What’s a Banksman? An Important Rigging Role
Have you ever needed to back your vehicle out of a difficult position and had a friend grab a better vantage point to guide you? In these situations, you may be able to hear your guide – but oftentimes rely on them signaling you to move, turn, or stop using hand signals.
Now, imagine that on the scale of operating a crane! A crane operator can’t hear you. So when your team removes an old rooftop unit and positions a new one, the people on the ground and on the rooftop must use established hand signals to communicate safely with the crane operator – that’s the role of the banksman! Of course, that’s boiling it down a bit, but largely the banksman is in charge of crane movements from the point of loading to unloading. A banksman may also control the movements of other equipment such as an excavator, by carefully monitoring the bucket for any obstructions or underground services. They often do this using a system of hand signals along with possibly a radio system.
Why the Worksite Needs a Banksman
The role of the banksman is one of the most important roles on the worksite. Ask any crane operator and they will tell you that one of the main factors for a successful project is coordination. Working in-sync with your team on the ground is not only crucial for safety but can help your project run smoothly, on schedule and keep the boss happy. With absolute precision and accuracy needed for a job, being able to clearly communicate direction is critical – but this is not always an easy task.
It’s easy to imagine needing to use hand signals when communicating to the crane operator, but they are also needed on the ground. Construction sites can be exceptionally loud and busy, meaning verbal communication is at risk of being drowned out by roaring machinery.
As the eyes and the ears of a dedicated area or crane, a banksman carries many responsibilities. Before a person can direct the operation of a crane they must first undergo formal training and complete a qualification in crane signaling. In training, a person will not only develop an understanding of standard hand signals, but they will also be required to become familiar with many different types of cranes, how each crane functions and any hand signals specific to particular equipment. The trainee banksman is required to grasp an understanding of the large library of signals without any memory prompts and show competence in recalling these during an examination by a third-party provider.
The Occupational Safety and Health Administration (OSHA) standard method of signaling must be used when operating a crane unless non-standard hand signals are discussed during the pre-job meeting. OSHA enforces standards and training requirements for safe working environments across multiple industries, including construction in the United States.
Train to be a Rigger Slinger Banksman with Hercules Training Academy
This training course provides students with the fundamental knowledge and practical skills of lifting and rigging to enable them to prepare, sling and release loads in an offshore environment. This is a 3-day program that combines theory and practical training. Students are evaluated by means of a written test and practical evaluation. Upon successful completion of the program, a certificate will be issued.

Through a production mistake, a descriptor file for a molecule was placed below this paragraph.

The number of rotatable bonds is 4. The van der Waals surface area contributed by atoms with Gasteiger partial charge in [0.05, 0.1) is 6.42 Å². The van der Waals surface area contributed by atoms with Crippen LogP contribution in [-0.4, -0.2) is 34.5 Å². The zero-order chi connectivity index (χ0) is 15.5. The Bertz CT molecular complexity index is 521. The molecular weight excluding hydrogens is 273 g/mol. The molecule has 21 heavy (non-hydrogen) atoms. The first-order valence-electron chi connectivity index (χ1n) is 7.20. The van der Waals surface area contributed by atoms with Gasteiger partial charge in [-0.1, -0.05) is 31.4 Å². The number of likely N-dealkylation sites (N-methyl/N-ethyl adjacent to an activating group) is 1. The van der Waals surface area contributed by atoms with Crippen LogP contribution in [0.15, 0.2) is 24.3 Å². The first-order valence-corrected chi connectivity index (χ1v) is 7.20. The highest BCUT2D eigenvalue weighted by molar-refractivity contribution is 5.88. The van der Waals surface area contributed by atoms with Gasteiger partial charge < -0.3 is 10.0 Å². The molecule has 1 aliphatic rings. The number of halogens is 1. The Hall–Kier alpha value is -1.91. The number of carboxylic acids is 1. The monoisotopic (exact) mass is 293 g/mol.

This program meets and exceeds the standards for offshore rigging set by:
- Canadian Occupational Health and Safety Regulations (COHS)
- Canadian Association of Petroleum Producers (CAPP)
- Canada-Newfoundland and Labrador Offshore Petroleum Board (C-NLOPB)
- Canada-Nova Scotia Offshore Petroleum Board (C-NSOPB)
- American Petroleum Institute (API) RP 2D
- American Society of Mechanical Engineers (ASME)
- UK Offshore Health and Safety Regulations
- Lifting Equipment Engineers Association (LEEA)
- Norwegian Offshore Sector (NORSOK)
- Regulations, standards, associations
- Risk management
- Rigging plan
- Calculating load weight
- Rigging triangle
- Load control
- Sling angles and the center of gravity
- Rigging equipment (slings, hitches, hardware, hooks)
- Pre-use inspection
- Duties & responsibilities of the rigger and banksman
- Communications (radio and hand signals)
- Personnel transfer
- Container inspection
- Practical applications of the equipment and principles
*PPSSTTTT… If you’re from or near Mount Pearl, NL, this course will be offered on Sep 28-30. Contact email@example.com for more info or to register!
Keeping the Worksite Safe
The banksman is also responsible for preventing injury and accidents to the best of their ability, this is done by following strict procedure during crane operation, for instance standing in clear view of the crane operator, ensuring the operating area is clear of people or hazardous objects and performing one signal at a time to avoid confusion.
Safety is the number one concern for crane operators, a person performing the hand signals stand at a vantage point which allows them to view the load area from a perspective that is not visible to the crane operator. From this point, the signal person is able to confirm whether a maneuver is safe to perform and halt all activity if they observe a potential risk.
Cranes have incredible capabilities however if operated incorrectly, they can pose a significant danger to construction workers on the site and in some cases the public. Hand signals have been established as a reliable, low tech and universal way to improve safety during operation and avoid accidents.
The Hand Signals
This age-old technique is used by crane operators across the world, aiding them to accurately receive unmistakable directions without the need for fancy equipment or even words!
Download your Hercules, handy reference sheet illustrating the correct hand signals here
CLICK HERE TO SEE THE FULL LIST OF OSHA STANDARD METHOD HAND SIGNALS.